DOE’s budgets, while not perfect, are significantly more transparent. For fiscal 2008, spending associated with the U.S. nuclear arsenal was about $6.6 billion. According to the White House, spending for “stockpile sustainment and infrastructure” will increase in the coming years, to $7.4 billion in 2014, $8.4 billion in 2016, and $9 billion in 2018, before dropping slightly to $8.8 billion in 2020.

These are significant sums, and are clearly an increase over current levels (of particular note is that the $9 billion peak is 43 percent higher than the $5.1 billion average annual expenditure during the Cold War, when both production and testing of nuclear weapons were still underway), but as with projected DOD expenditures, it’s not entirely clear how much of that money would have been spent anyway. Nongovernmental watchdogs are already warning about wasteful spending, and the risk these significant investments—proposed primarily for political reasons—could lead to the development of new nuclear weapons.

Whether or not these spending increases are fully enacted, citizens and their elected officials have a right to know how their money is being spent, especially on matters of national defense and particularly in a time of fiscal austerity. But when it comes to nuclear weapons, this is not possible. To remedy this situation, Nuclear Security Spending recommended that:

Congress should require the executive branch to prepare and submit annually, in conjunction with the annual budget request, an unclassified and classified accounting of all nuclear weapons–related spending for the previous fiscal year, the current fiscal year, and the next fiscal year. The DOD, using its Future Years Defense Program, should project its nuclear weapons–related spending five or six years into the future.

A senior White House official—perhaps within the congressionally mandated office to coordinate nuclear proliferation and counterterrorism efforts or the National Security Council—should be responsible for overseeing this annual exercise, in conjunction with relevant officials of the Office of Management and Budget and senior budget officials of key departments and agencies.

Once this is done, Congress should ask Government Accountability Office to audit the nuclear budget for accuracy and completeness, and then make sure the executive branch refines it for future years. To the maximum extent possible, this accounting should be unclassified (just like the latest Nuclear Posture Review). There is little if any need to keep secret the specific amounts of money being expended for nuclear weapons programs. If the Obama administration can reveal for the first time the total number of weapons in the arsenal, there’s no reason why the ongoing cost of these weapons must remain classified, or at least largely inaccessible.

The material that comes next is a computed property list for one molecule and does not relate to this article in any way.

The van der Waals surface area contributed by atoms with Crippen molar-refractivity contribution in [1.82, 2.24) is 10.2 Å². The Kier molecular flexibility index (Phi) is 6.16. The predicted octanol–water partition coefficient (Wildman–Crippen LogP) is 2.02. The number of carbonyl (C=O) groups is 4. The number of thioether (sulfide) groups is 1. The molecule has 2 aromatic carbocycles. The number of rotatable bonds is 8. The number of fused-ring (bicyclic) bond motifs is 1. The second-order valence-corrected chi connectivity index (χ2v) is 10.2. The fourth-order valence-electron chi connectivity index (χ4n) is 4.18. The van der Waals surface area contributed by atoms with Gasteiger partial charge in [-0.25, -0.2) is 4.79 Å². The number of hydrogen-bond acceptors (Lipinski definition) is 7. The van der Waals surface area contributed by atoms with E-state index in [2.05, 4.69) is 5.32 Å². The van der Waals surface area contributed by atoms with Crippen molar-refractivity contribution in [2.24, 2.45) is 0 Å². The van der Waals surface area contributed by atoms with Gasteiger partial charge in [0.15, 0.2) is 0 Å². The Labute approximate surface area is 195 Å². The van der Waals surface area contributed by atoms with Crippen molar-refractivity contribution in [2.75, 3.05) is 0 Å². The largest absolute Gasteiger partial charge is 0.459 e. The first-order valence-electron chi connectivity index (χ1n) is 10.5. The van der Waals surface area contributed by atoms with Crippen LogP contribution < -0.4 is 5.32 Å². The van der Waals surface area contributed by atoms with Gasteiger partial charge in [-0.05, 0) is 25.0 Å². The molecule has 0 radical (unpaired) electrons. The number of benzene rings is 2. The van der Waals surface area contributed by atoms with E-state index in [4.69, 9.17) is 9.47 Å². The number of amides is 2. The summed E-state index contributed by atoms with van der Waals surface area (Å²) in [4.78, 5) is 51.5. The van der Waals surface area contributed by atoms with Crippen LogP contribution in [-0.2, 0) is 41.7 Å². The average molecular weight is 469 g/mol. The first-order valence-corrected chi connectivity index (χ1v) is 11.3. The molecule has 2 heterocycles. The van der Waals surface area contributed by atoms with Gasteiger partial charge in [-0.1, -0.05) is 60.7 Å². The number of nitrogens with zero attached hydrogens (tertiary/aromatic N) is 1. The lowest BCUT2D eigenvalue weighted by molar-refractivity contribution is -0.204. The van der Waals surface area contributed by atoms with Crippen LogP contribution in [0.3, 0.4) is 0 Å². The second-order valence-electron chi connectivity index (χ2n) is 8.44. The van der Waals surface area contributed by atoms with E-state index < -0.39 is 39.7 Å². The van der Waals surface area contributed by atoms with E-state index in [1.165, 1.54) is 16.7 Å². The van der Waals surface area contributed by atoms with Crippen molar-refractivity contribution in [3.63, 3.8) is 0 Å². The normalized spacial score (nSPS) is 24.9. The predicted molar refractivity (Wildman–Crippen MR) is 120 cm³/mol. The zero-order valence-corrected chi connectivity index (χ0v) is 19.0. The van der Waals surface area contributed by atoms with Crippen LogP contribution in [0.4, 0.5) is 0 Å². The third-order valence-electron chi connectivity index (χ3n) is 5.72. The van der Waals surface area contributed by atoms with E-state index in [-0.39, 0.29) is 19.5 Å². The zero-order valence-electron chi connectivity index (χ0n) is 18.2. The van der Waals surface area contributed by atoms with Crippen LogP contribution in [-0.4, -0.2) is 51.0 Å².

Proponents of increased spending should support such a measure, not just because it’s good government but also because it will help them monitor spending and support their position. Similarly, critics of nuclear weapons, and fiscal conservatives, will be better able to identify waste and demonstrate how reductions in the size of the arsenal, or changes in how weapons are deployed, can help reduce costs.

Executive branch officials will balk, of course, for bureaucratic reasons (It’s hard work! It’s not my job!), and also because many won’t want the nuclear nooks and crannies exposed to the light of day (for obvious but largely unpersuasive reasons). But once a framework is established and agreed upon, it will be a simple matter to plug in the new numbers each year. Within a few years, trends will begin to emerge, which could lead to more insightful debates and rational decisions about nuclear spending and the role nuclear weapons should play in our national defense.

Almost 65 years after the creation of nuclear weapons, why should Congress and the public be continually in the dark about their true costs?